From an organisational level the Universe sits at the top of the apex permeating every sphere with its influence, from the stars, to the Sun, to the Earth, to ecosystems and populations and resting within organisms and single cells. Just like the Universe’s affect on the planets, ecosystems here on Earth affect the day to day reality of each and every one of us. Arthur Tansley helped define our idea of what the ecosystem is, writing in 1935 he describes it as “the whole system,… including not only the organism-complex, but also the whole complex of physical factors forming what we call the environment.” Understanding these physical factors is key to understanding the ecosystem, how it feeds, how it lives, how it reproduces and keeps the cycle spinning. Of course populations and communities live within the ecosystem, people make up a massive contributing factor to ecosystems, but we are all involved in it, self-regulating in a way to ensure the survival of our species.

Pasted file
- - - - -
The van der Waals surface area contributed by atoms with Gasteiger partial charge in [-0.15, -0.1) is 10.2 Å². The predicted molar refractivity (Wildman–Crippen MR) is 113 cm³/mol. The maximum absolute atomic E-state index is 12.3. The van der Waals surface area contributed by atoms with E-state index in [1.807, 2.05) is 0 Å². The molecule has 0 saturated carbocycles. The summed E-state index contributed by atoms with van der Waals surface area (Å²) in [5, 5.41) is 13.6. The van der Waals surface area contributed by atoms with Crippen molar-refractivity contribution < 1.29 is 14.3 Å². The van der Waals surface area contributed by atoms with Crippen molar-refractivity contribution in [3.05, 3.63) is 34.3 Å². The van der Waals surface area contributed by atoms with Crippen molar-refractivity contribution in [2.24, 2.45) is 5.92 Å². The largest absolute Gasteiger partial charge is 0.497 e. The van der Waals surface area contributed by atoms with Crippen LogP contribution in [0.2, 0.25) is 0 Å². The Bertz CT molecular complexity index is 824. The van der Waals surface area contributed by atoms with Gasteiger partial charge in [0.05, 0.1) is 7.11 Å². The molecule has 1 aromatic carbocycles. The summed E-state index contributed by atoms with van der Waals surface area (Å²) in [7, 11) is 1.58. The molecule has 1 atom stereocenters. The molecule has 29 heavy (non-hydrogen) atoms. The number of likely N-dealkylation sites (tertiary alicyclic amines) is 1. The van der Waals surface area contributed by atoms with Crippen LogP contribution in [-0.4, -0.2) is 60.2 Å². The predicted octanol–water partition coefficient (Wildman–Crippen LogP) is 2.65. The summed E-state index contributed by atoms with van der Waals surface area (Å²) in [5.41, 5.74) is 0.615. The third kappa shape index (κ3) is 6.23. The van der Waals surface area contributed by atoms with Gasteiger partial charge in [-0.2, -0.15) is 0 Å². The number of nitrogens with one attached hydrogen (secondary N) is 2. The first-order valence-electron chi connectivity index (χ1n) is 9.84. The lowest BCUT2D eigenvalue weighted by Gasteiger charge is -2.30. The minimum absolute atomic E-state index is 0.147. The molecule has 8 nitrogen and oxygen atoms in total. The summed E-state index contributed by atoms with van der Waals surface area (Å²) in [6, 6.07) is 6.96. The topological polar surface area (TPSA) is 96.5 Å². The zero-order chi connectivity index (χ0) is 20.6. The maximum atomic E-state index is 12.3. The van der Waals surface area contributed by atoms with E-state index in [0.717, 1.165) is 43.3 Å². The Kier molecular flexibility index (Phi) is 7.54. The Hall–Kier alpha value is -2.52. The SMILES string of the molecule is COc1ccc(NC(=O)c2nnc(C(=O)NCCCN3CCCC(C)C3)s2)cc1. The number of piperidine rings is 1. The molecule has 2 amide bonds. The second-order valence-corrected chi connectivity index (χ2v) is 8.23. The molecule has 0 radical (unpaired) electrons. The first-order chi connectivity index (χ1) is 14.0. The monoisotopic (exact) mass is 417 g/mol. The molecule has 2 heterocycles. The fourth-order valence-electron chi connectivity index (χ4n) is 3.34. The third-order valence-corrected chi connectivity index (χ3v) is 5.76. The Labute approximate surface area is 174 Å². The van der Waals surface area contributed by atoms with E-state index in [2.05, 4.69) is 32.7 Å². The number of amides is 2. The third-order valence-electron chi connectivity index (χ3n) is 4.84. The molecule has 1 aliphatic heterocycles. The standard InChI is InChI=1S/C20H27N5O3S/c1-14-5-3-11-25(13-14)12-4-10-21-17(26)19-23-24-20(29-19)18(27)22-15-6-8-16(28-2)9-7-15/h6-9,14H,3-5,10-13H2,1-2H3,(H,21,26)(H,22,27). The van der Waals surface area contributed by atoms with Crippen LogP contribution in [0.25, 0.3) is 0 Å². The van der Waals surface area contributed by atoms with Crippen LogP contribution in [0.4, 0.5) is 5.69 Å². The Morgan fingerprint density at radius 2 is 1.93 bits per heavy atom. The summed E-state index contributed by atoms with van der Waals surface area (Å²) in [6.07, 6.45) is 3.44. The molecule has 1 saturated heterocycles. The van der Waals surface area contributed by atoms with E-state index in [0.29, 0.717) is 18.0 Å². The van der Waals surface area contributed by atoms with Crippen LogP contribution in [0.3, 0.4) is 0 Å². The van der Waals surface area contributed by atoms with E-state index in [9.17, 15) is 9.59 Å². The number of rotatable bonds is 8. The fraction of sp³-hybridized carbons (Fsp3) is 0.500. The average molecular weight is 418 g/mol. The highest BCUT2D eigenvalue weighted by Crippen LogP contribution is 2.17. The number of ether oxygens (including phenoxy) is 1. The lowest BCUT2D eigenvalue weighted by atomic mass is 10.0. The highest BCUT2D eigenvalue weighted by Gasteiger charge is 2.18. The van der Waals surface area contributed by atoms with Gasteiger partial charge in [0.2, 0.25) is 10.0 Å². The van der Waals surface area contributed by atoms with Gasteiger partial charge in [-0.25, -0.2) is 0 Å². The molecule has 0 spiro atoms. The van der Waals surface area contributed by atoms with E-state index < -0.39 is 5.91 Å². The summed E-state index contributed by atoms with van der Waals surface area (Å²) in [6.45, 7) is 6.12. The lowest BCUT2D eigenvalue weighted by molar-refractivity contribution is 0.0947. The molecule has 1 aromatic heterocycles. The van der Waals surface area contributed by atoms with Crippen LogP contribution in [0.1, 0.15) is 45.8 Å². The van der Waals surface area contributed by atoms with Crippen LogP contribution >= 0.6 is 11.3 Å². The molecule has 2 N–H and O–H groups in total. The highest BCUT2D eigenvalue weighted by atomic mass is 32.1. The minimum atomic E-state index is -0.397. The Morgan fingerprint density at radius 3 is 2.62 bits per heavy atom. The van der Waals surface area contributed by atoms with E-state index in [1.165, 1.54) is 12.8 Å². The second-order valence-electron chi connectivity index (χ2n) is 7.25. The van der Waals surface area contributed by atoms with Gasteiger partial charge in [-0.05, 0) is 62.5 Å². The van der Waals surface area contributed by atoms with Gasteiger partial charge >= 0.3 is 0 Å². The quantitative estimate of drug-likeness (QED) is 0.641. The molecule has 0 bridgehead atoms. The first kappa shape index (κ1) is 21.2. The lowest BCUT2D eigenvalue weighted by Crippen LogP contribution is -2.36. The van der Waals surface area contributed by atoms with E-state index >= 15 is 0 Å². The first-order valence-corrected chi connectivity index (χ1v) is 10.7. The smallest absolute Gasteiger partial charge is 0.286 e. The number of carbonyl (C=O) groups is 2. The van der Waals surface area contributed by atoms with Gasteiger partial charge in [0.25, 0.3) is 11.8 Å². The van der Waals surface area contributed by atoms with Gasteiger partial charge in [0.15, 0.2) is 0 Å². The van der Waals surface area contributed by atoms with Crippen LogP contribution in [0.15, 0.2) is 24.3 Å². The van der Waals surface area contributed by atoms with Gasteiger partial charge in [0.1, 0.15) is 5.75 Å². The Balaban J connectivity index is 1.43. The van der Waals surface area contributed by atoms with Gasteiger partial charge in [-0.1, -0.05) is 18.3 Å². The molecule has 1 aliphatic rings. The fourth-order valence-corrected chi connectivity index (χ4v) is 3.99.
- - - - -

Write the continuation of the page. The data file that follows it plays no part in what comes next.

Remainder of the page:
Metaphor now extended fully, let us fix our gaze to music and the self-regulating, constantly fluctuating system in which it resides. It lives and breathes like all art and changes rapidly, which must have seemed so pertinant in the early seventies. Imagine yourself in 1972, in one of the minority communities in New York at that time. The sixties were over and real change has yet again been thwarted – memories of Robert Kennedy’s assassination must still linger, and the successful presidential attempt by Republican Richard Nixon must too play on your mind. Motown, soul and funk had all done their job in the sixties but moving in to the seventies and the optimism that was once so prevalent in the music had now turned to snarling and sardonic efforts such as Sly and the Family Stone’s There’s a Riot Going On. It’s an album soaked in fuzz and cymbal clatter, and while on the surface it evokes the social change spirit of the sixties it has a definable loss of belief in change. Sly himself having slipped in to an erratic lifestyle of drug abuse and paranoia evoking the hopelessness of the early seventies.